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[Yojana Archive] Safeguarding Children

May 2022

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Context

  • India has 2.96 crore orphaned or abandoned children, according to the United Nations Children’s Fund (UNICEF).
  • The Ministry of Women and Child Development reported in its annual report for 2020-21 that there were 2.56 lakh children living in 7,164 child care institutions (CCIs) across the country.
  • 1.45 lakh children were reunited with their birth families after the Supreme Court ordered states to investigate the possibility of reuniting these children in care institutions with their birth families as a pandemic precaution.

Adoption Laws in India

(A) The Hindu Adoption and Maintenance Act, 1956 (HAMA)

  • A Hindu parent or guardian can place a child for adoption with another Hindu parent under the Act.
  • A prospective parent can also adopt a male child if he has no other male children or grandchildren, or a female child if he has no other female children or grandchildren.
  • If the adoptive mother is a woman and the person being adopted is a man, she must be at least 21 years old.
  • After complying with all Act provisions, the adoption process is completed with a registered adoption deed through court.

(B) Juvenile Justice (Care and Protection of Children) Act, 2015

  • The JJ Act also permits the adoption of same-sex children, allowing biological or adopted parents to adopt a child of the same gender.
  • Prospective parents can adopt their relatives’ children whether they live in India or abroad. A single or divorced person can adopt under the JJ Act, but a single male cannot adopt a girl child.
  • A home study is conducted by the Specialised Adoption Agency (SAS) to determine if a person is eligible to adopt a child, and the process ends with an adoption order.
  • SAS and the Authorised Foreign Adoption Agency (AFAA) are required to follow up with the adoptive family for two years after the adoption.

Reasons for low adoption in India

  • Parent-centrism: The current adoption approach is very parent-centred, but parents must make it child-centred.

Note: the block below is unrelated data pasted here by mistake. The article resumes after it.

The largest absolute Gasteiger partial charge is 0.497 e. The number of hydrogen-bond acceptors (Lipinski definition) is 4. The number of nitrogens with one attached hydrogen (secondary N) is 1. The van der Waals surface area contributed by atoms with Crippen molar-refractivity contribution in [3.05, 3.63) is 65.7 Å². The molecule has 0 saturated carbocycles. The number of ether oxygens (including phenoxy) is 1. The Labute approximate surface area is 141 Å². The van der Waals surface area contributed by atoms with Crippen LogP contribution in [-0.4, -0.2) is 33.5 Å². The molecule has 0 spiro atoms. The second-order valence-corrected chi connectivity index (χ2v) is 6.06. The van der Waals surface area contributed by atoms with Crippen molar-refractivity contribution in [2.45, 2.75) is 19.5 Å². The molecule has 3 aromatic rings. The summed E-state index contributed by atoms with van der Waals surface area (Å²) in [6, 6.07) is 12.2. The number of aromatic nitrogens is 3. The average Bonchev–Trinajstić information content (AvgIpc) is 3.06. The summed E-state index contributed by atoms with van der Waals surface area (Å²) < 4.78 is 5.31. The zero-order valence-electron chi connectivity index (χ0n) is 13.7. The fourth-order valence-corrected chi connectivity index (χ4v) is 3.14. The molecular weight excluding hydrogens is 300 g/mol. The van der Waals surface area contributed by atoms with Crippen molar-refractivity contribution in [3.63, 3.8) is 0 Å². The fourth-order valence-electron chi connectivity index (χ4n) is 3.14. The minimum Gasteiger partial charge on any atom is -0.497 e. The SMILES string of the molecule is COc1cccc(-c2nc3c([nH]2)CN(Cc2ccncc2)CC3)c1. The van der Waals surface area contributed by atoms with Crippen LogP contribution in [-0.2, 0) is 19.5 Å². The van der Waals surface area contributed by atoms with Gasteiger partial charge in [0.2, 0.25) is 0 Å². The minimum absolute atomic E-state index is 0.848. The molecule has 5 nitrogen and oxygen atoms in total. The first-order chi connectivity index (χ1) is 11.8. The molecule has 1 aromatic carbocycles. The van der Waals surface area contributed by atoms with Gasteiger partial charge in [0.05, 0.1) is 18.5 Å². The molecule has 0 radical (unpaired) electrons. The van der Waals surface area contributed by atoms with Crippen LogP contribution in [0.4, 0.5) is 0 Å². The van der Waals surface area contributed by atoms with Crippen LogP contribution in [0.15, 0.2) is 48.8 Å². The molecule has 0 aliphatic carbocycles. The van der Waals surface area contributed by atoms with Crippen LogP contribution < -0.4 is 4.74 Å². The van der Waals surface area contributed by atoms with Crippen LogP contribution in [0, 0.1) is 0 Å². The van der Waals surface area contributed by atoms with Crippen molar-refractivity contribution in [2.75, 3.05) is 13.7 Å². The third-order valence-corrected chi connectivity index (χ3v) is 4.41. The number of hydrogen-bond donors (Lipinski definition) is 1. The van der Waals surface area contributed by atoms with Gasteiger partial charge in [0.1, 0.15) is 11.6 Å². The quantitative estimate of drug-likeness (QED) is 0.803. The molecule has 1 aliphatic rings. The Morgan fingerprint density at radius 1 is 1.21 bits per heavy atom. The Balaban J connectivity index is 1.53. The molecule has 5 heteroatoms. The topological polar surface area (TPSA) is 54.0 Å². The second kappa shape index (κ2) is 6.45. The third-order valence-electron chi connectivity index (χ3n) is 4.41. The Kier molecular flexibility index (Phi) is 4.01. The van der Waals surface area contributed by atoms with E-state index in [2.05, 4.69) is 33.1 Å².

• Age of child: Most Indian parents also want a child between the ages of zero and two, believing that this is when the parent-child bond is formed.
  • Institutional issues: Because the ratio of abandoned children to children in institutionalised care is lopsided, there are not enough children available for adoption.
  • Lineage discrimination: Most Indians have a distorted view of adoption because they want their genes, blood, and lineage to be passed down to their children.
  • Red-tapism: Child adoption is also not so easy task after the Juvenile Justice Rules of 2016 and the Adoption Regulations of 2017 were launched.

Government Initiatives  

(1) Mission Vatsalya:  

  • Mission Vatsalya shall include Child Protection Services and Child Welfare Services. It brings together services and structures to help children in distress.

(2) Mission POSHAN 2.0:  

  • Mission POSHAN 2.0 shall include Umbrella Integrated Child Development Scheme – Anganwadi Services, Poshan Abhiyan, Scheme for Adolescent Girls, and National Creche Scheme.

(3) Mission Shakti:

  • Mission Shakti envisions a unified citizen-centric lifecycle support system for women that includes integrated care, safety, protection, rehabilitation, and empowerment to free women as they move through different stages of life.
  • ‘Sambal’ and ‘Samarthya’ are two sub-schemes of Mission Shakti.
  • The “Sambal” sub-scheme is for women’s safety and security, while the “Samarthya” sub-scheme is for women’s empowerment.

(4) PM CARES for Children Scheme:

  • The government announced a special “PM CARES for Children” program for all children orphaned by Covid-19 who lost their parents or single parents or legal guardians or adoptive parents due to Covid-19.
  • These children can also receive support through scholarships or education loans equivalent to tuition fees during their higher education, and the loan interest is paid by the PM CARES Fund.

(5) CARA

  • Central Adoption Resource Authority (CARA) is an autonomous and statutory body of the Ministry of Women and Child Development. It was set up in 1990.
  • It functions as the nodal body for the adoption of Indian children and is mandated to monitor and regulate in-country and inter-country adoptions.
  • CARA is designated as the Central Authority to deal with inter-country adoptions in accordance with the provisions of the 1993 Hague Convention on Inter-country Adoption, ratified India in 2003.
  • It primarily deals with the adoption of orphaned, abandoned and surrendered children through its associated and recognized adoption agencies.

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